So I went on my work trip to Germany while my head was busy engineering the patchwork to come. I had been to Berlin before, so Germany was not considered new territory, but I was going to a few new cities for the first time: Heidelberg, Mannheim, and Baden Baden. After my trip, I had planned a weekend vacation in Belgium with two friends, and that was going to be the 30th country. As I looked forward to my new patch acquisition, I was talking to my friend and coworker and M-name #3, Mica, when she reminded me of all the things I’m obsessed with (because we have lots in common): Harry Potter, Disney, Game of Thrones, you name it, we live and breathe it. Mica left me with a mission: figure out how I could incorporate all my loves into the project, a task that seemed impossible at the time. My main priority was to avoid this jacket would become a tacky and impossibly heavy accessory.

Walking with my coworkers Moni (another M haha!), Mica, and Pablo in Heidelberg brainstorming about my never-ending patch dilemmas!)

Chapter 4: The Patches and my lovestory with Embroidery

I started going down my list of countries and looking on Etsy, Amazon, eBay, etc. for patches to match, all of which went into a crazy spreadsheet where I even had multiple options for some countries. I wanted the patches to match my personality and also be a perfect reminder of each trip. While some countries had plenty to choose from, a few others (particularly those in Central and South America) had only the flag or this style patch options. I didn’t want repetitive patch styles so I figured, with my background in crafting, surely I could learn to embroider?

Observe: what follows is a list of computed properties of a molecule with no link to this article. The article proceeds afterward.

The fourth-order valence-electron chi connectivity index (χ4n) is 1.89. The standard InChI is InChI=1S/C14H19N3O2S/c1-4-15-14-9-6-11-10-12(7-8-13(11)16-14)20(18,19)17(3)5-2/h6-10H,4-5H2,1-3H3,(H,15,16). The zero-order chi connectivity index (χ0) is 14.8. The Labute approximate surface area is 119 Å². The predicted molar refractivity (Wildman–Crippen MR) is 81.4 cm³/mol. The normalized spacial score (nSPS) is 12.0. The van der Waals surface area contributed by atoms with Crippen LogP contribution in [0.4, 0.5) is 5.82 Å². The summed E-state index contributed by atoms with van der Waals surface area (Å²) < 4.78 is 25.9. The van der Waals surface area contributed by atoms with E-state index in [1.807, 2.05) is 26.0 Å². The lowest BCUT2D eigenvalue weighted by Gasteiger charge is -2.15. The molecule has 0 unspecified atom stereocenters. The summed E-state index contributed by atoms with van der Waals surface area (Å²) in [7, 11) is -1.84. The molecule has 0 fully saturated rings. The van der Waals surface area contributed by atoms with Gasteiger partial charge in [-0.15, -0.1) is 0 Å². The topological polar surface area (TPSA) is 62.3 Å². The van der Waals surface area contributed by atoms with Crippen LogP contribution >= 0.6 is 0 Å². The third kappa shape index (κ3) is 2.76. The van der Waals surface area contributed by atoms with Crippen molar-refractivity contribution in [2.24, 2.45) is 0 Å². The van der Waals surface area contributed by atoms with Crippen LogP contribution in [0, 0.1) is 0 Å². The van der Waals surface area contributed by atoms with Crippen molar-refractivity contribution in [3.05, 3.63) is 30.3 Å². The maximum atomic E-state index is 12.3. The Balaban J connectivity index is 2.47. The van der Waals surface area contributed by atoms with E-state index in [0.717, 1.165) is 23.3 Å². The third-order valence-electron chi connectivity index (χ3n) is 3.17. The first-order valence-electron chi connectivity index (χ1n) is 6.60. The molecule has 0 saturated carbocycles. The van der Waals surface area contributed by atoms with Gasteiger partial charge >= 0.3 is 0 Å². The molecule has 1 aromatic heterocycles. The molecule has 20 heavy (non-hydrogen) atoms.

I looked it up and found this awesome video that was short and made the process look really simple. I headed to my nearest craft store in the area, I purchased the only embroidery hoop they had, two embroidery needles, and a few basic thread colors to start. I started right away without knowing what I was doing at all, and before long I had my first finished product: Guacardo, representing Mexico (and my endless love for avocados).

My first-born, Guacardo Patcheluto. The stitching is all over the place as I really did not know what I was doing, but I shall forever love him as my first creation in the world of embroidery.

While I was excited to have been able to incorporate two of my obsessions in the patch/jacket, I knew I wouldn’t have as much luck matching up all the other ones. And in walked the fourth and final M to get it all figured out: Meaghan. Meg is a dear friend of mine who was so excited for my move to London that she booked a trip to see me (and have her first London experience) within three short months of my arrival. It was amazing to have her here for a few days, and it was my first time exploring all the major landmarks with her like a tourist. In all the attractions, I noticed they had patches but I held myself back from buying them because what was I going to do with them? I had decided to stick to countries and not cities, so going as granular with attractions wasn’t going to happen. And then Meg dropped the mic so hard on me that I will forever thank her for the best idea of all time:

  • I could have one patch jacket for countries
  • Then a second patch jacket for all my fandoms and favorite things
  • A third patch jacket to represent my time in London and all the big landmarks I visit while I’m here
  • And a fourth jacket of US states and cities, because after living there for 16 years I have a few that deserve their own spotlight

Yes. YES. YESSSSSSSSSSSSSSSSSSSSS!!!!!! Meghan the Enlightened is my new name for her. This was it. It was the perfect solution to all of my silly dilemmas, and it gave me the perfect excuse to continue going wild in my quest for patches.

Strolling down Queen’s Walk with Meg, probably talking about patches to death.